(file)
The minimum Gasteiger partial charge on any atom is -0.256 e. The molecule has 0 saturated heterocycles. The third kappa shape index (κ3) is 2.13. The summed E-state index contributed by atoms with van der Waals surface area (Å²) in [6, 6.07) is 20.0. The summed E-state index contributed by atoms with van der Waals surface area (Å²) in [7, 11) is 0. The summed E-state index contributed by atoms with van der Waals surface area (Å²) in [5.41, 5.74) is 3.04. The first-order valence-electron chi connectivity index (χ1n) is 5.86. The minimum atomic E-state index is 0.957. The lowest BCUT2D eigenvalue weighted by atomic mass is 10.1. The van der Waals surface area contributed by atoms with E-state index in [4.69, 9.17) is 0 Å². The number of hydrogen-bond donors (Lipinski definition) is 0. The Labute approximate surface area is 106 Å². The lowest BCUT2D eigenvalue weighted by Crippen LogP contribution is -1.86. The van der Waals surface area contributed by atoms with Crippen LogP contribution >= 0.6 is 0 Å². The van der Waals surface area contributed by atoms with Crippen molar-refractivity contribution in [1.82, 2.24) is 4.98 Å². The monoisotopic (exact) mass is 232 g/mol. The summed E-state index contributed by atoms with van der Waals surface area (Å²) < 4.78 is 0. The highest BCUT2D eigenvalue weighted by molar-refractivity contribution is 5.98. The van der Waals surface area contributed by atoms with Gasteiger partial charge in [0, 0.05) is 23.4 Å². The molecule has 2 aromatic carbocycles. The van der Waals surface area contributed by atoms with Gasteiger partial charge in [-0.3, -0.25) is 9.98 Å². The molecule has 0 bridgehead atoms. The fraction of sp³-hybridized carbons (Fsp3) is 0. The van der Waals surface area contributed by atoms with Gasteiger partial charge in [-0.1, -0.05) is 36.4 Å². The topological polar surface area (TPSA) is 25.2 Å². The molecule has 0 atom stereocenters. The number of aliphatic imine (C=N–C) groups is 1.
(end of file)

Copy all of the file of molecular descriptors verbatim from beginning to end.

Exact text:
The minimum Gasteiger partial charge on any atom is -0.256 e. The molecule has 0 saturated heterocycles. The third kappa shape index (κ3) is 2.13. The summed E-state index contributed by atoms with van der Waals surface area (Å²) in [6, 6.07) is 20.0. The summed E-state index contributed by atoms with van der Waals surface area (Å²) in [7, 11) is 0. The summed E-state index contributed by atoms with van der Waals surface area (Å²) in [5.41, 5.74) is 3.04. The first-order valence-electron chi connectivity index (χ1n) is 5.86. The minimum atomic E-state index is 0.957. The lowest BCUT2D eigenvalue weighted by atomic mass is 10.1. The van der Waals surface area contributed by atoms with E-state index in [4.69, 9.17) is 0 Å². The number of hydrogen-bond donors (Lipinski definition) is 0. The Labute approximate surface area is 106 Å². The lowest BCUT2D eigenvalue weighted by Crippen LogP contribution is -1.86. The van der Waals surface area contributed by atoms with Crippen LogP contribution >= 0.6 is 0 Å². The van der Waals surface area contributed by atoms with Crippen molar-refractivity contribution in [1.82, 2.24) is 4.98 Å². The monoisotopic (exact) mass is 232 g/mol. The summed E-state index contributed by atoms with van der Waals surface area (Å²) < 4.78 is 0. The highest BCUT2D eigenvalue weighted by molar-refractivity contribution is 5.98. The van der Waals surface area contributed by atoms with Gasteiger partial charge in [0, 0.05) is 23.4 Å². The molecule has 2 aromatic carbocycles. The van der Waals surface area contributed by atoms with Gasteiger partial charge in [-0.3, -0.25) is 9.98 Å². The molecule has 0 bridgehead atoms. The fraction of sp³-hybridized carbons (Fsp3) is 0. The van der Waals surface area contributed by atoms with Gasteiger partial charge in [-0.1, -0.05) is 36.4 Å². The topological polar surface area (TPSA) is 25.2 Å². The molecule has 0 atom stereocenters. The number of aliphatic imine (C=N–C) groups is 1.